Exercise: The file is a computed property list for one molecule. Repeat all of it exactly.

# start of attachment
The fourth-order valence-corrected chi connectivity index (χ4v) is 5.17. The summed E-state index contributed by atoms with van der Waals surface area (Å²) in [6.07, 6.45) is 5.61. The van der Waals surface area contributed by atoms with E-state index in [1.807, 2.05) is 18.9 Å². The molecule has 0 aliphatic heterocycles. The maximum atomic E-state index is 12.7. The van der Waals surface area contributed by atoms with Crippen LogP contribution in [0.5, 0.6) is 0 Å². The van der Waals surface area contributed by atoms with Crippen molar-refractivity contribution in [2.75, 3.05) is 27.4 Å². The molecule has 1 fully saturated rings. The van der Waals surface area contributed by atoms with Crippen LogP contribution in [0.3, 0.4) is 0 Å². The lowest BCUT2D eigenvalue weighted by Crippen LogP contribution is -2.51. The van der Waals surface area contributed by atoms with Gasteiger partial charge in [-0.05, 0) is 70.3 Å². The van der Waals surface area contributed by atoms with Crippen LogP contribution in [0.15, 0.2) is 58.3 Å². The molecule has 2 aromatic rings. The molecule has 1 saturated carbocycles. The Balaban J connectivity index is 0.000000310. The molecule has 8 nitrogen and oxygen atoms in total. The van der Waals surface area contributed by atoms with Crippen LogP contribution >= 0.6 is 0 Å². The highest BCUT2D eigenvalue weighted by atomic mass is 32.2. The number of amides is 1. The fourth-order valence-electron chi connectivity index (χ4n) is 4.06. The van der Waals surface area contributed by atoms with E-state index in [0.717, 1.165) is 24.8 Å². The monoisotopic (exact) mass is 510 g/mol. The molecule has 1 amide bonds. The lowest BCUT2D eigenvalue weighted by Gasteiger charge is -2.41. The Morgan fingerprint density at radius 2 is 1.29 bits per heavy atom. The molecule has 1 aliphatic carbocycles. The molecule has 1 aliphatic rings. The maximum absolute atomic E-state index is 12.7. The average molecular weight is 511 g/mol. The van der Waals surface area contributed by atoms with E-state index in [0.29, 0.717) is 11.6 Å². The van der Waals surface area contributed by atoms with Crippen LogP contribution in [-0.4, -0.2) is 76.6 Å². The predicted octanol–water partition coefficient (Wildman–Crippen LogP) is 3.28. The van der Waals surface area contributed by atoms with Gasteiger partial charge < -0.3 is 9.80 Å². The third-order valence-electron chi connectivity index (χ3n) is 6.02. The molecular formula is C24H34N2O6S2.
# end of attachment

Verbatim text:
The fourth-order valence-corrected chi connectivity index (χ4v) is 5.17. The summed E-state index contributed by atoms with van der Waals surface area (Å²) in [6.07, 6.45) is 5.61. The van der Waals surface area contributed by atoms with E-state index in [1.807, 2.05) is 18.9 Å². The molecule has 0 aliphatic heterocycles. The maximum atomic E-state index is 12.7. The van der Waals surface area contributed by atoms with Crippen LogP contribution in [0.5, 0.6) is 0 Å². The van der Waals surface area contributed by atoms with Crippen molar-refractivity contribution in [2.75, 3.05) is 27.4 Å². The molecule has 1 fully saturated rings. The van der Waals surface area contributed by atoms with Crippen LogP contribution in [0.3, 0.4) is 0 Å². The lowest BCUT2D eigenvalue weighted by Crippen LogP contribution is -2.51. The van der Waals surface area contributed by atoms with Gasteiger partial charge in [-0.05, 0) is 70.3 Å². The van der Waals surface area contributed by atoms with Crippen LogP contribution in [0.15, 0.2) is 58.3 Å². The molecule has 2 aromatic rings. The molecule has 1 saturated carbocycles. The Balaban J connectivity index is 0.000000310. The molecule has 8 nitrogen and oxygen atoms in total. The van der Waals surface area contributed by atoms with Crippen LogP contribution >= 0.6 is 0 Å². The highest BCUT2D eigenvalue weighted by atomic mass is 32.2. The number of amides is 1. The fourth-order valence-electron chi connectivity index (χ4n) is 4.06. The van der Waals surface area contributed by atoms with E-state index in [0.717, 1.165) is 24.8 Å². The monoisotopic (exact) mass is 510 g/mol. The molecule has 1 amide bonds. The lowest BCUT2D eigenvalue weighted by Gasteiger charge is -2.41. The Morgan fingerprint density at radius 2 is 1.29 bits per heavy atom. The molecule has 1 aliphatic carbocycles. The molecule has 1 aliphatic rings. The maximum absolute atomic E-state index is 12.7. The average molecular weight is 511 g/mol. The van der Waals surface area contributed by atoms with E-state index in [0.29, 0.717) is 11.6 Å². The van der Waals surface area contributed by atoms with Crippen LogP contribution in [-0.4, -0.2) is 76.6 Å². The predicted octanol–water partition coefficient (Wildman–Crippen LogP) is 3.28. The van der Waals surface area contributed by atoms with Gasteiger partial charge < -0.3 is 9.80 Å². The third-order valence-electron chi connectivity index (χ3n) is 6.02. The molecular formula is C24H34N2O6S2.